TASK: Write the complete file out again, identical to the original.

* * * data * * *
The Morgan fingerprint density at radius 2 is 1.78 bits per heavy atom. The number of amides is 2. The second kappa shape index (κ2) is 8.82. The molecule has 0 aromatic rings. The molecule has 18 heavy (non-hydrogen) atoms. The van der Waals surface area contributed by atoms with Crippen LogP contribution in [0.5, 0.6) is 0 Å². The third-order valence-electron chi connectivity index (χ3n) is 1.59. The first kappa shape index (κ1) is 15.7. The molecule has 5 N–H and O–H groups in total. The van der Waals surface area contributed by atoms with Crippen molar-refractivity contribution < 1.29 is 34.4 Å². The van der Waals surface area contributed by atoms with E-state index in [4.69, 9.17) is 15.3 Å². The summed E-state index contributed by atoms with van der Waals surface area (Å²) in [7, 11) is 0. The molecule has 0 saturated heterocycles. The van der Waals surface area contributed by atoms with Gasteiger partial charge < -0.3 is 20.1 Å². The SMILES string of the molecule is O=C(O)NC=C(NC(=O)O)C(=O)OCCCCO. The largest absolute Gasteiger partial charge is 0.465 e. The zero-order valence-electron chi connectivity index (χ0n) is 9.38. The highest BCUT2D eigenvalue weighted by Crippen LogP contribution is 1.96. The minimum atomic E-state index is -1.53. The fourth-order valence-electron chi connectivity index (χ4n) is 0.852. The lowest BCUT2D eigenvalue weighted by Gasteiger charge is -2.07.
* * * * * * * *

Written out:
The Morgan fingerprint density at radius 2 is 1.78 bits per heavy atom. The number of amides is 2. The second kappa shape index (κ2) is 8.82. The molecule has 0 aromatic rings. The molecule has 18 heavy (non-hydrogen) atoms. The van der Waals surface area contributed by atoms with Crippen LogP contribution in [0.5, 0.6) is 0 Å². The third-order valence-electron chi connectivity index (χ3n) is 1.59. The first kappa shape index (κ1) is 15.7. The molecule has 5 N–H and O–H groups in total. The van der Waals surface area contributed by atoms with Crippen molar-refractivity contribution < 1.29 is 34.4 Å². The van der Waals surface area contributed by atoms with E-state index in [4.69, 9.17) is 15.3 Å². The summed E-state index contributed by atoms with van der Waals surface area (Å²) in [7, 11) is 0. The molecule has 0 saturated heterocycles. The van der Waals surface area contributed by atoms with Gasteiger partial charge < -0.3 is 20.1 Å². The SMILES string of the molecule is O=C(O)NC=C(NC(=O)O)C(=O)OCCCCO. The largest absolute Gasteiger partial charge is 0.465 e. The zero-order valence-electron chi connectivity index (χ0n) is 9.38. The highest BCUT2D eigenvalue weighted by Crippen LogP contribution is 1.96. The minimum atomic E-state index is -1.53. The fourth-order valence-electron chi connectivity index (χ4n) is 0.852. The lowest BCUT2D eigenvalue weighted by Gasteiger charge is -2.07.